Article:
• Socks: Never a bad idea to have an extra pair of ski socks with you just in case. My go-to are Darn Tough Vermont Over-The-Calf Socks.

  • Water bottle: I like to carry a smaller water bottle or two depending on how long the skin is. If it's below freezing, I would recommend Hydroflask which is double walled and less likely to freeze. It is very important to hydrate while skinning. Some people may recommend a bladder so you can drink while you move. Personally, I do not care for bladders because I have had them pop from landing on my back while skiing.

  • Avalanche kit (beacon, shovel, probe): Avalanches can still happen on the east coast. Get educated, know what terrain you are getting into and make sure you go with someone else who is also educated.

  • Jimmy McCarriston eyeing a line atop Mansfield. Picture by Jake Whitlock.
    Jimmy McCarriston eyeing a line atop Mansfield. Picture by Jake Whitlock.
  • The little things: There are a few other small items I like to have in my pack just in case of emergency or someone forget something:

    • Beanie
    • Extra balaclava
    • First aid kit
    • Voile Strap (you can never have too many of these)
    • Multi-tool
    • Snacks (Clif Bars, chews, energy Honey Stinger waffles)
    • Map + Compass
    • Duct Tape
    • Knife

4. Touring:

So now you’re at the trailhead with all your new gear ready to show your friends that you know what you’re doing. First thing is to check to make sure your boots are in walk/hike mode. Now you can apply your skins to the bottom of your skis and get everything else ready. It is important to make sure your ski bindings are also in walk mode. Once you’ve got your skis on, pack on your back, and poles in hand you should be good to go. I like to do a quick mental checklist before I start moving just to be sure I have everything I need.

5. What to Wear / Transitioning:

On the way up I like to wear a base-layer and a light mid-layer along with bibs such as: Flylow, Patagoniaor The North Face. For this season, my two favorite layers have been the Patagonia Capilene Air Hoody (or Crew) and Patagonia R1 Tech-Face. The Capilene Air Hoody is great because it is a lightweight/breathable wool base layer that wicks moisture and keeps me very warm. The R1 Tech-Face has become one of my favorite pieces of clothing I own. It is very versatile but it makes a great skinning piece because it is a light grid-fleece with a DWR finish. It keeps you warm but not too warm, and keeps you dry for when it’s snowing. Like I mentioned before, I prefer to use a lightweight glove for the uphill and switch to my mittens on the downhill. It also helps to open any ventilation zippers on your pants/bibs so you don’t get too toasty. I tend to wear a Buff around my neck in case any part of my head gets cold on the way up.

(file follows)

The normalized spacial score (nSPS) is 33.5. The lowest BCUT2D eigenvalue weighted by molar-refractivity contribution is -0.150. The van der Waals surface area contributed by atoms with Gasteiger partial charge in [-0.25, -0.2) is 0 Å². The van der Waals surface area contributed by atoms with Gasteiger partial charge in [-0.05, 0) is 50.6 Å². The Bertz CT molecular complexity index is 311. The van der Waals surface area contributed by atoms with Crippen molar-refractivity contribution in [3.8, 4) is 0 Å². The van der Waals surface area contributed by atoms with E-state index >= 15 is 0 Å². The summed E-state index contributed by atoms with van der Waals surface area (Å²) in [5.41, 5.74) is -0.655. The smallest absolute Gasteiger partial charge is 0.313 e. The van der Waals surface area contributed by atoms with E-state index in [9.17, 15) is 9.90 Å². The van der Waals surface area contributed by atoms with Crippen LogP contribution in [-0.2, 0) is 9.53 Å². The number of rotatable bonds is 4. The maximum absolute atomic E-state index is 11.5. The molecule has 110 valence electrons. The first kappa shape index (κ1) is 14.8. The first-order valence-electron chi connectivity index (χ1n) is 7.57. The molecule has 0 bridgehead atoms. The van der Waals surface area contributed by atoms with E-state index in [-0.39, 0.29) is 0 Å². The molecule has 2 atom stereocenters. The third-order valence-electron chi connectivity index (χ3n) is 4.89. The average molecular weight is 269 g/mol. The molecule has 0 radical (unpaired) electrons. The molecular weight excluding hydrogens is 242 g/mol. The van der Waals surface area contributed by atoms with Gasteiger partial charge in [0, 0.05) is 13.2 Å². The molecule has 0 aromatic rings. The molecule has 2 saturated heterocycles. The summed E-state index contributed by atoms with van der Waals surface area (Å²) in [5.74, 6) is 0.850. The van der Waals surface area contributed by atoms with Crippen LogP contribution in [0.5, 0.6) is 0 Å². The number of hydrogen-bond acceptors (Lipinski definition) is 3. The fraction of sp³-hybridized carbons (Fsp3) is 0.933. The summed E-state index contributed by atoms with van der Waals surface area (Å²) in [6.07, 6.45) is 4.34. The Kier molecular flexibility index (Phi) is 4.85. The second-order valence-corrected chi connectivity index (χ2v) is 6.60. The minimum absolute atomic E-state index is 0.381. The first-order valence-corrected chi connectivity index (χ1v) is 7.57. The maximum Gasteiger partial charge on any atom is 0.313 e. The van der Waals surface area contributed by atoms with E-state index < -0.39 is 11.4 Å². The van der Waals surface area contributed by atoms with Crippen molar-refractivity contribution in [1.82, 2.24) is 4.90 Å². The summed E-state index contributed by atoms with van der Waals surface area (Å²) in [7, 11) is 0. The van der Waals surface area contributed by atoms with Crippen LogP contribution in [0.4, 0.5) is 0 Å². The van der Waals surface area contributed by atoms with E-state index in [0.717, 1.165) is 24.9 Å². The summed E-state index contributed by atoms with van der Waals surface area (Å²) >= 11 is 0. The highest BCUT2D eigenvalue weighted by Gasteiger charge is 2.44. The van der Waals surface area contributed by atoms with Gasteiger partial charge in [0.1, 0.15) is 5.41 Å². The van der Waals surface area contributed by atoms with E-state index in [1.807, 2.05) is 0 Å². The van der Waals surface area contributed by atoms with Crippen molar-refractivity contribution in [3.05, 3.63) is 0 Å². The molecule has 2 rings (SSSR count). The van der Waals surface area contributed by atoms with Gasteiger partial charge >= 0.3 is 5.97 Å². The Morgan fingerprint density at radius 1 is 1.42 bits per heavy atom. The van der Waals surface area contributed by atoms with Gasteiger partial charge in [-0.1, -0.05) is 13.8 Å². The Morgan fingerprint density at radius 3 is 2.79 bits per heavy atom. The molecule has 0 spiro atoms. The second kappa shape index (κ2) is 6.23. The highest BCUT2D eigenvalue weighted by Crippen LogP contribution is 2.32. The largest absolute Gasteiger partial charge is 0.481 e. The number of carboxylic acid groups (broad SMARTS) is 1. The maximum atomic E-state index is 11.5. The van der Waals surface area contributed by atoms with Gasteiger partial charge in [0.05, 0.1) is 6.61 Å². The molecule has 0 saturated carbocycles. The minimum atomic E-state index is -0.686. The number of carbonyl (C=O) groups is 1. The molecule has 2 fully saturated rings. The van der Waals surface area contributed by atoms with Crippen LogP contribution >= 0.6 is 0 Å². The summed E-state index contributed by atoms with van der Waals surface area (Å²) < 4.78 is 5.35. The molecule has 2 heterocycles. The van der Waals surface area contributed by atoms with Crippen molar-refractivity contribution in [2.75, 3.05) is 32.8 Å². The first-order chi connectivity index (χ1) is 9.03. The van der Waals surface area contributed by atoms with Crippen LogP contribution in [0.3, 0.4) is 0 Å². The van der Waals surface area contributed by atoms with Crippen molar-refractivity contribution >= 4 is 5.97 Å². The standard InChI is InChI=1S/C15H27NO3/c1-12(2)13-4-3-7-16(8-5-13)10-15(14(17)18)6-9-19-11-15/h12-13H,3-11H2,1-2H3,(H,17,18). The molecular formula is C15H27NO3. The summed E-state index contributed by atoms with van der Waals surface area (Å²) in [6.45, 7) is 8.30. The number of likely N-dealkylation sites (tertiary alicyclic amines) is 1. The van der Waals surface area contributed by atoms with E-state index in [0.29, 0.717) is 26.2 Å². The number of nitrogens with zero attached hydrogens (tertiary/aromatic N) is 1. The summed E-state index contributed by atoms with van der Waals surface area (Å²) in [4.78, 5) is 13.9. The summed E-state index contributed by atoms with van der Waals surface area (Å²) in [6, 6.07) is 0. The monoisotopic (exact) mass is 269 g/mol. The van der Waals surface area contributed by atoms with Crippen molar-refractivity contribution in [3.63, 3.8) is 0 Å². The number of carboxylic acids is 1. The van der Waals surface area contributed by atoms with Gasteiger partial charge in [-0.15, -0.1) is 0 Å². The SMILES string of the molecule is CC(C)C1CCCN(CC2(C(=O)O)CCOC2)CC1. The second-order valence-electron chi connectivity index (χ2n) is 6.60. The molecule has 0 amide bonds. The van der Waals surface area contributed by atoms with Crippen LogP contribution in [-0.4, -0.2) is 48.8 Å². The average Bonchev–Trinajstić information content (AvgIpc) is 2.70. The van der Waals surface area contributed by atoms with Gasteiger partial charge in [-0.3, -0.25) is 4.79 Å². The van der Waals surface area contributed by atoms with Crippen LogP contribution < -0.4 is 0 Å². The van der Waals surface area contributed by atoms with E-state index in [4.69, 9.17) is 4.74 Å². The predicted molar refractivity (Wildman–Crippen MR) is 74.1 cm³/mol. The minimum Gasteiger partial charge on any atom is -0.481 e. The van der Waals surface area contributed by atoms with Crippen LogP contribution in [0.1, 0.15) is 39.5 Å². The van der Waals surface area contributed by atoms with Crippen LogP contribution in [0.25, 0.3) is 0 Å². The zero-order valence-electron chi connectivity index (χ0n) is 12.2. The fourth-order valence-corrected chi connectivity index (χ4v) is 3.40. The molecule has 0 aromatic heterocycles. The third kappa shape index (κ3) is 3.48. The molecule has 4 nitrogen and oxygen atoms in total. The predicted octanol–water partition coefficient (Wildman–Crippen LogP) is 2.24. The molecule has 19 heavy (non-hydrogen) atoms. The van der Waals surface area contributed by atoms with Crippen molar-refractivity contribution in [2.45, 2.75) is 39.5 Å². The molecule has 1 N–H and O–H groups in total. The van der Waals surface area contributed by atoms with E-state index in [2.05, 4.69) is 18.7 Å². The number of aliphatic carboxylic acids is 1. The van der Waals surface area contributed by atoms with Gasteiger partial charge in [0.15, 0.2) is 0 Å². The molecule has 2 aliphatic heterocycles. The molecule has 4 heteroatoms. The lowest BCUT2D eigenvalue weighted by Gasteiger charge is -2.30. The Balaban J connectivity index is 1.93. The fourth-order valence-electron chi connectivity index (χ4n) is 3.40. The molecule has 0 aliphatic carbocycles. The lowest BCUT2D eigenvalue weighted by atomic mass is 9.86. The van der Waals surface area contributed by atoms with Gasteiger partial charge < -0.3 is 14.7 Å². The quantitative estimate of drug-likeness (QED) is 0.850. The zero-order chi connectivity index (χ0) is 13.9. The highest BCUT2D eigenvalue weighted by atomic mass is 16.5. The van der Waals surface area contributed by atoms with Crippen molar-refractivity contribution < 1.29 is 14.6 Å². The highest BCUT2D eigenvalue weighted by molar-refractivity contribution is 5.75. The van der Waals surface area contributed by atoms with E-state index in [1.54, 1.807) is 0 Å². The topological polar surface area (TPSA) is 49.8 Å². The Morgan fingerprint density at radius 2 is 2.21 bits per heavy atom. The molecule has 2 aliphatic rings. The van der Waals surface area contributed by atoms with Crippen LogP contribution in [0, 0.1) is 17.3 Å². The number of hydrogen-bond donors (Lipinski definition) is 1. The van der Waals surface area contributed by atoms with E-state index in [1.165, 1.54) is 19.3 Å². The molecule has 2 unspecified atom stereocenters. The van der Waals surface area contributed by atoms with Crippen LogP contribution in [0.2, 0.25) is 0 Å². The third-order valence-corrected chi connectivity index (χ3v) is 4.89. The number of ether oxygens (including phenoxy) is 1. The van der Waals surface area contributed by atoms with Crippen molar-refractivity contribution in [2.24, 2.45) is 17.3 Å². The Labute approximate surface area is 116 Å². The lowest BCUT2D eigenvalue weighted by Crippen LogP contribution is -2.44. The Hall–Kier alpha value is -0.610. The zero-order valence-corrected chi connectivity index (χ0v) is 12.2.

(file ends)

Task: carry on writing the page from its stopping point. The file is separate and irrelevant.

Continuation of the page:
Forrest Conrad with a tree tap after skinning Jay Peak. Picture by Jake Whitlock.
Forrest Conrad with a tree tap after skinning Jay Peak. Picture by Jake Whitlock.

Now you’ve got your layering down like a pro and all your friends are impressed. They’re happy that you’re not stopping every five minutes to take off a layer. Skinning takes time, practice, and a lot of energy so don’t worry if you’re not the fastest on the hill. It is important to pace yourself and get into a rhythm. Try to take long strides and glide. Avoid taking steps and lifting your skis off the ground for this requires more energy. Just relax and enjoy the nature around you. When the slope gets steep it is important to use the elevation adjustment risers on your bindings; this will make maintaining traction easier and less strenuous on your legs. If you do feel yourself slipping, try to put more weight on your heel for better grip. Take turns breaking trail in powder if everyone knows where to go. Be conscious of everyone around you and make sure no one gets left behind. Also, be sure to abide by uphill policies and rules for wherever you are skinning.

Congratulations you have made it to the top of the climb and it is now time to transition. As I mentioned before, I like to make sure my shell or my puffy is readily available for me to put on when I transition. You just hiked up a mountain and you are probably sweaty so you want to make sure that sweat doesn’t freeze you. Personally, I like to put all my gear on for the way down first to help free up space in my pack and to keep me warm. Once I have my gear on I will transition my skis. Take the skins off and fold them to themselves; you can put them in your jacket pocket to keep them warm or just throw them in your pack. Before I step into my skis I like to hydrate and have a snack. Once you’re ready to head down make sure both your skis and boots are in ski mode.

6. Skin Care:

After you’re done skiing it is important to maintain your skins. Once you get home or where you're staying for the night, peel them apart and hang them up to dry. Once dry you can fold them back together again (glue side to glue side) and store them in their bag. There are several solutions for fixing/improving (such as a Skin Cleaner and Skin Glue Renew Sheets) your skins over time but the better you take care of them the longer they will last.


Touring is a great way to stay in shape and just have fun. My favorite part of touring is the beautiful places and zones it can take you. There is a sense of freedom and exhilaration you receive. You should enjoy every second of it, after all you’ve earned your turns.